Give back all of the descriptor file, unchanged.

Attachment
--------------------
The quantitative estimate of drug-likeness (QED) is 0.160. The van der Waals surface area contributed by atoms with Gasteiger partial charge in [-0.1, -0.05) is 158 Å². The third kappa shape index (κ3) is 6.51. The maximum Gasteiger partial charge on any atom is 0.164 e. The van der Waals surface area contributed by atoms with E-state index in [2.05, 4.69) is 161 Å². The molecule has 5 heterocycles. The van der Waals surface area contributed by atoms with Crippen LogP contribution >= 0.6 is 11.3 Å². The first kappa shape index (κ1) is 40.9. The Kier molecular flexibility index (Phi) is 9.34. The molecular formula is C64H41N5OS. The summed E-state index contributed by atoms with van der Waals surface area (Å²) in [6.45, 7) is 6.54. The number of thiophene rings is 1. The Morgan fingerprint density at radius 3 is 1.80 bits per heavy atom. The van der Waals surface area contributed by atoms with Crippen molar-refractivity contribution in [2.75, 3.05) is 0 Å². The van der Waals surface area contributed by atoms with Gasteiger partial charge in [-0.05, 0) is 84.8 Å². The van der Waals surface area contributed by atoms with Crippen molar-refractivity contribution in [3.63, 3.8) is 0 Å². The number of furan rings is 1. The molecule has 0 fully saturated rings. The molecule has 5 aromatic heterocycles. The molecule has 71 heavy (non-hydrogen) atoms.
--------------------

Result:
The quantitative estimate of drug-likeness (QED) is 0.160. The van der Waals surface area contributed by atoms with Gasteiger partial charge in [-0.1, -0.05) is 158 Å². The third kappa shape index (κ3) is 6.51. The maximum Gasteiger partial charge on any atom is 0.164 e. The van der Waals surface area contributed by atoms with E-state index in [2.05, 4.69) is 161 Å². The molecule has 5 heterocycles. The van der Waals surface area contributed by atoms with Crippen LogP contribution >= 0.6 is 11.3 Å². The first kappa shape index (κ1) is 40.9. The Kier molecular flexibility index (Phi) is 9.34. The molecular formula is C64H41N5OS. The summed E-state index contributed by atoms with van der Waals surface area (Å²) in [6.45, 7) is 6.54. The number of thiophene rings is 1. The Morgan fingerprint density at radius 3 is 1.80 bits per heavy atom. The van der Waals surface area contributed by atoms with Crippen molar-refractivity contribution in [2.75, 3.05) is 0 Å². The van der Waals surface area contributed by atoms with Gasteiger partial charge in [-0.05, 0) is 84.8 Å². The van der Waals surface area contributed by atoms with Crippen molar-refractivity contribution in [3.63, 3.8) is 0 Å². The number of furan rings is 1. The molecule has 0 fully saturated rings. The molecule has 5 aromatic heterocycles. The molecule has 71 heavy (non-hydrogen) atoms.